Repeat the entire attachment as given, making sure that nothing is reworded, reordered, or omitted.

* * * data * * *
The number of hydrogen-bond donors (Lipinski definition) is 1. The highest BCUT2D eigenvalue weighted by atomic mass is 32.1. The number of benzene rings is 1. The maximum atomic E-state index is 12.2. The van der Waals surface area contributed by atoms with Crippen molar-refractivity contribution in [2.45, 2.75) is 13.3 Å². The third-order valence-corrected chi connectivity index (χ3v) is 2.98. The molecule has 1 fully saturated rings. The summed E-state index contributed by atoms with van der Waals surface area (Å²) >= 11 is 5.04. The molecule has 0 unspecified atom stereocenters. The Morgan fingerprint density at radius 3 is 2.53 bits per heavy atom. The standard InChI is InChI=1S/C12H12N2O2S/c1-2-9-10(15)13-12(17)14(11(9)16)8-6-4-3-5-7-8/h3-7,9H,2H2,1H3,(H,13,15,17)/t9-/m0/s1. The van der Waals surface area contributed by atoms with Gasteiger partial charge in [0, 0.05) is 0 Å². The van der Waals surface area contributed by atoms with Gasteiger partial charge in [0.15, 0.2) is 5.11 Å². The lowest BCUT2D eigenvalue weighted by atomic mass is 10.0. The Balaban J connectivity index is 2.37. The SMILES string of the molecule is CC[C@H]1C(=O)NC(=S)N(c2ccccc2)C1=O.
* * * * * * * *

The number of hydrogen-bond donors (Lipinski definition) is 1. The highest BCUT2D eigenvalue weighted by atomic mass is 32.1. The number of benzene rings is 1. The maximum atomic E-state index is 12.2. The van der Waals surface area contributed by atoms with Crippen molar-refractivity contribution in [2.45, 2.75) is 13.3 Å². The third-order valence-corrected chi connectivity index (χ3v) is 2.98. The molecule has 1 fully saturated rings. The summed E-state index contributed by atoms with van der Waals surface area (Å²) >= 11 is 5.04. The molecule has 0 unspecified atom stereocenters. The Morgan fingerprint density at radius 3 is 2.53 bits per heavy atom. The standard InChI is InChI=1S/C12H12N2O2S/c1-2-9-10(15)13-12(17)14(11(9)16)8-6-4-3-5-7-8/h3-7,9H,2H2,1H3,(H,13,15,17)/t9-/m0/s1. The van der Waals surface area contributed by atoms with Gasteiger partial charge in [0, 0.05) is 0 Å². The van der Waals surface area contributed by atoms with Gasteiger partial charge in [0.15, 0.2) is 5.11 Å². The lowest BCUT2D eigenvalue weighted by atomic mass is 10.0. The Balaban J connectivity index is 2.37. The SMILES string of the molecule is CC[C@H]1C(=O)NC(=S)N(c2ccccc2)C1=O.